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Carson McColl Gareth Pugh LGBTQ Soul of a Movement
Courtesy of Gareth Pugh and Carson McColl

New film Soul of a Movement spotlights the fight for queer liberation

In commemoration of the 50th anniversary of the Stonewall Uprising, Gareth Pugh and Carson McColl present a radical, poignant short highlighting the LGBTQ+ community’s ongoing battle for acceptance

The memorial fountain dedicated to trailblazing trans activist and Stonewall Riot veteran Marsha P Johnson – dubbed the Rosa Parks of the LGBTQ+ movement – lays at the end of Christopher Street in New York, overlooking the Hudson River where she was found dead in 1992, and marks the point at which the inspiration for Gareth Pugh and Carson McColl’s latest project struck. 

“We were in New York doing some research and trying to figure out how to commemorate the 50th anniversary of the Stonewall Uprising, and as part of that we decided to visit the memorial,” explains McColl. “In reality, it was just a poorly maintained blue tiled fountain which isn’t even marked with a sign. It just didn’t feel fitting for one of the major heroes of the movement to be celebrated this way, so we started thinking about how we could create something that might honour her legacy, and all of those who have fought tooth and nail for our rights over the past fifty years.” 

The result of that is a short film, Soul of a Movement, which was shot in partnership with MAC Viva Glam in just four days in various locations around the UK. Though the idea was born in America, both Pugh and McColl felt it was important to highlight the fact this is a global issue, and the queer community’s fight for tolerance and acceptance is ongoing both in Britain and around the world.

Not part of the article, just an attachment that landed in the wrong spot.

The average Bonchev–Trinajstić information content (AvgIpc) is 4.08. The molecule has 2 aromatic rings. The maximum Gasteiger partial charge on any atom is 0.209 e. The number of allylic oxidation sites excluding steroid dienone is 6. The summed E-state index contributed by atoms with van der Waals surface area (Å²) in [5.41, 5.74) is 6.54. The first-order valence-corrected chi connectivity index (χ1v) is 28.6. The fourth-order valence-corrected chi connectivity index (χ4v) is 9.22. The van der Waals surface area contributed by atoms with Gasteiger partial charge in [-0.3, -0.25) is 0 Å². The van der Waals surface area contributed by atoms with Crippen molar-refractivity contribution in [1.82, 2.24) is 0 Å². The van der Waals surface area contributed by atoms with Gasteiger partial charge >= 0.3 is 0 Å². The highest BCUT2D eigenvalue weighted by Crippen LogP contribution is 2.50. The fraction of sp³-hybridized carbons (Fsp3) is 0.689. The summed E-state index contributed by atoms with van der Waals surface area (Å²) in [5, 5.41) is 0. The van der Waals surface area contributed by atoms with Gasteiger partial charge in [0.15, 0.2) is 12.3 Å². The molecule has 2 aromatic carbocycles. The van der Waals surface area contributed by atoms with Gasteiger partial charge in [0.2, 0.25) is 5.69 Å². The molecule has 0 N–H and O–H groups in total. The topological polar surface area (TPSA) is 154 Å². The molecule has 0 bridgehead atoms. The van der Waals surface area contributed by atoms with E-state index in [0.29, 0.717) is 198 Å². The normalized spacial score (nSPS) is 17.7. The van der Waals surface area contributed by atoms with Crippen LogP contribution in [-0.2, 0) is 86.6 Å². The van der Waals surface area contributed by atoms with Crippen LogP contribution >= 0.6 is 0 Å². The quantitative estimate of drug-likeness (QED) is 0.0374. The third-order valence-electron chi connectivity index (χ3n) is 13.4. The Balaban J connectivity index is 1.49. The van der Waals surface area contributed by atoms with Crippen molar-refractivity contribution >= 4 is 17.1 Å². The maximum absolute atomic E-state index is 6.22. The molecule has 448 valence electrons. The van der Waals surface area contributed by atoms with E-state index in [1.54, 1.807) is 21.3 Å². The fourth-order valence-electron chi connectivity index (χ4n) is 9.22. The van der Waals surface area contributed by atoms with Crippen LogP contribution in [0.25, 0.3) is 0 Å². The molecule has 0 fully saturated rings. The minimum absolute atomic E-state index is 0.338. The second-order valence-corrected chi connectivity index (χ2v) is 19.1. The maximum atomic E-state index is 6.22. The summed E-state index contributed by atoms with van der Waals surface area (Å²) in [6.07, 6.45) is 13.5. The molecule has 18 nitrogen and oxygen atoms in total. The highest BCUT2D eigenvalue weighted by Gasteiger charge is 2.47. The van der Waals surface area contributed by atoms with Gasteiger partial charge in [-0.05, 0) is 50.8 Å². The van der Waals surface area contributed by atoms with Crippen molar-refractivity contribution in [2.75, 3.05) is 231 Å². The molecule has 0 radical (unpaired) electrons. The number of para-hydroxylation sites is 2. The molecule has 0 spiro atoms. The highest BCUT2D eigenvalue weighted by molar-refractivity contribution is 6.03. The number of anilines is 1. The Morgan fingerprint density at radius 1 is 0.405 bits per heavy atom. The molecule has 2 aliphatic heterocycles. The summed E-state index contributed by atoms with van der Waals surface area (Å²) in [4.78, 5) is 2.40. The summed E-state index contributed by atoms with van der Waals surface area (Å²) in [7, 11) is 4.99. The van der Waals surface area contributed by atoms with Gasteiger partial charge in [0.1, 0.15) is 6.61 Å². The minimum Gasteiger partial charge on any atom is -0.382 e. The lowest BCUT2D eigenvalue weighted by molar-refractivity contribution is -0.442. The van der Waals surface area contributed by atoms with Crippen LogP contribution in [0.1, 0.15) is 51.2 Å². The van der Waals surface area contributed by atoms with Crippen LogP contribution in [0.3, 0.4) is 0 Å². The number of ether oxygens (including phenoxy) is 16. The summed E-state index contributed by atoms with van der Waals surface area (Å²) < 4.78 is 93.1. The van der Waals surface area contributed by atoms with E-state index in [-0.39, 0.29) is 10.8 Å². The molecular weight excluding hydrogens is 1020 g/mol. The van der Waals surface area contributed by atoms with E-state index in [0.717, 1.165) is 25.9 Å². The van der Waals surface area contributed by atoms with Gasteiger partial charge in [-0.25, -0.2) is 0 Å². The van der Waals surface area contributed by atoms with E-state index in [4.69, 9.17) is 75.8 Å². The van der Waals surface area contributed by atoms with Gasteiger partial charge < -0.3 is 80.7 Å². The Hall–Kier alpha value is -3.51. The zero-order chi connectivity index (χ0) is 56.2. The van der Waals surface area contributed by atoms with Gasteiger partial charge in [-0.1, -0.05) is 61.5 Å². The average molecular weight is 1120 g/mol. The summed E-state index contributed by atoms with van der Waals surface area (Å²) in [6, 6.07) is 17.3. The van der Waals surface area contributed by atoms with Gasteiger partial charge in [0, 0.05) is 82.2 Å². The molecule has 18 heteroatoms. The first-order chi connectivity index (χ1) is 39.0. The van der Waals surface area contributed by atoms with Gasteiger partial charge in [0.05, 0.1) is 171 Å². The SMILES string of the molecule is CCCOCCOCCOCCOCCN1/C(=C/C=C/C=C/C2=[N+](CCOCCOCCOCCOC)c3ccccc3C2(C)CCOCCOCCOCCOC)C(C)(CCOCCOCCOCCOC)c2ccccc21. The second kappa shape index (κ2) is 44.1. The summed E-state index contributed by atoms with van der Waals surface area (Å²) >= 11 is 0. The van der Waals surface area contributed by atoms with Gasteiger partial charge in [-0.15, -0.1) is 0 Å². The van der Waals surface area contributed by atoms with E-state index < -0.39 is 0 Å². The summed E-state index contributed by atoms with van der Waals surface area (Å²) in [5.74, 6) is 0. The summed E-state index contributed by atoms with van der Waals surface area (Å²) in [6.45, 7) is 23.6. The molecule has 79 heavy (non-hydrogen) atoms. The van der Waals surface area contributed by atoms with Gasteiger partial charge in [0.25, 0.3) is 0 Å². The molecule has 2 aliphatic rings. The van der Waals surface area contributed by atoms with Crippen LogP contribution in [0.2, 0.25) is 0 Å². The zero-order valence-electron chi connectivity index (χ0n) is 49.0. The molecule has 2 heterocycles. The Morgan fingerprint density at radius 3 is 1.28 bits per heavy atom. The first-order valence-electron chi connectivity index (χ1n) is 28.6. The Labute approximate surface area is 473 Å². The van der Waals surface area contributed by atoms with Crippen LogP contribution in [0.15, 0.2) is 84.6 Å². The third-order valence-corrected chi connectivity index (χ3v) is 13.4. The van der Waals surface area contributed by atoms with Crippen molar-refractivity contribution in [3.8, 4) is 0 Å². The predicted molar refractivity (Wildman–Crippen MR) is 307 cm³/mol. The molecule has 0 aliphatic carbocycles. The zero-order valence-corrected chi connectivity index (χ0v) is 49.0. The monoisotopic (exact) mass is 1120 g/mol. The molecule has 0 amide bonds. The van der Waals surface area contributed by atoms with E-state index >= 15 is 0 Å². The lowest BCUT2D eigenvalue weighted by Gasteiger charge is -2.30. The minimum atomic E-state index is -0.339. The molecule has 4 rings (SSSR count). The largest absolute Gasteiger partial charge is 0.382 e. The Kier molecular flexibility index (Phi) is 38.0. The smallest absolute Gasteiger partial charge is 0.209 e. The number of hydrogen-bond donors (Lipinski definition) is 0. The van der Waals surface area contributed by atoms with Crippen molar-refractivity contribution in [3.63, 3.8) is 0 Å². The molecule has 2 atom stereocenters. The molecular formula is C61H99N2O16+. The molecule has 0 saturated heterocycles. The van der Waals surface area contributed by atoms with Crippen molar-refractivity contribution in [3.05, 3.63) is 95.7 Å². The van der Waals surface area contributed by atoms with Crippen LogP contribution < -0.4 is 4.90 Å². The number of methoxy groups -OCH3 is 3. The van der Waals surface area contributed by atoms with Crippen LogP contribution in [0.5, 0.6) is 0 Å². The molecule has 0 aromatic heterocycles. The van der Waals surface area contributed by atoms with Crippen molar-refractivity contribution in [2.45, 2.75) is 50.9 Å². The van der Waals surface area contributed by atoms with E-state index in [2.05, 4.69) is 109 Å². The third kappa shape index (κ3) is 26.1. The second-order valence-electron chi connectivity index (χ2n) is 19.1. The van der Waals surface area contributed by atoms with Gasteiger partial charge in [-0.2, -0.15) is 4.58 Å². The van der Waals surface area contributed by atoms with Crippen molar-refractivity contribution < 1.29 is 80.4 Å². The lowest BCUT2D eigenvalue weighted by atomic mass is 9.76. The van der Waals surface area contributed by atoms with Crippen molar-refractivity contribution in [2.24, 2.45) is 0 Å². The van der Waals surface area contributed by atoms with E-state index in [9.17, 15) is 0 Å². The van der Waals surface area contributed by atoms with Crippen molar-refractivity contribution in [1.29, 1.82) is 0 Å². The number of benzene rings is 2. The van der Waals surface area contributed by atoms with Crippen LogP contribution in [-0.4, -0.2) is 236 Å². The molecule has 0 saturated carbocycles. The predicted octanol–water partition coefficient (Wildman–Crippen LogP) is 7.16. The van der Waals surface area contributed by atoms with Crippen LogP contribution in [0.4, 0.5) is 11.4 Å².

They were also intent on opening up their own platform to those without their own. “Soul of a Movement is about examining what it is that’s at the heart of the queer liberation movement – it’s essentially a non-profit, multi-disciplinary art project, made up of a community of voices, including artists, activists, and allies.  

Stopping in Belfast, Glasgow, Sunderland, and eventually London – with each destination imbued with personal poignancy – Pugh and McColl staged a series of events, activations, and discussions with those trying to push things forward. “The locations we chose were significant to us: Glasgow and Sunderland are our hometowns and where we grew up, and London is where we live today. We also chose Belfast because we know that Northern Ireland is a particularly hostile environment to be queer. That said, we had no idea just how much pressure the community in Northern Ireland is under, which just highlights how much work is still to be done.” 

With the Soul of a Movement trailer making its debut on Dazed today, the short film is due to premiere at the end of July – though McColl describes this as ‘just the beginning’. “We’re already working with Prettybird (production company) on the next phase of the project, and developing the concept for a full-length feature.” As he succinctly puts it, “This fight is our fight and it’s far from over.”

Watch the trailer below.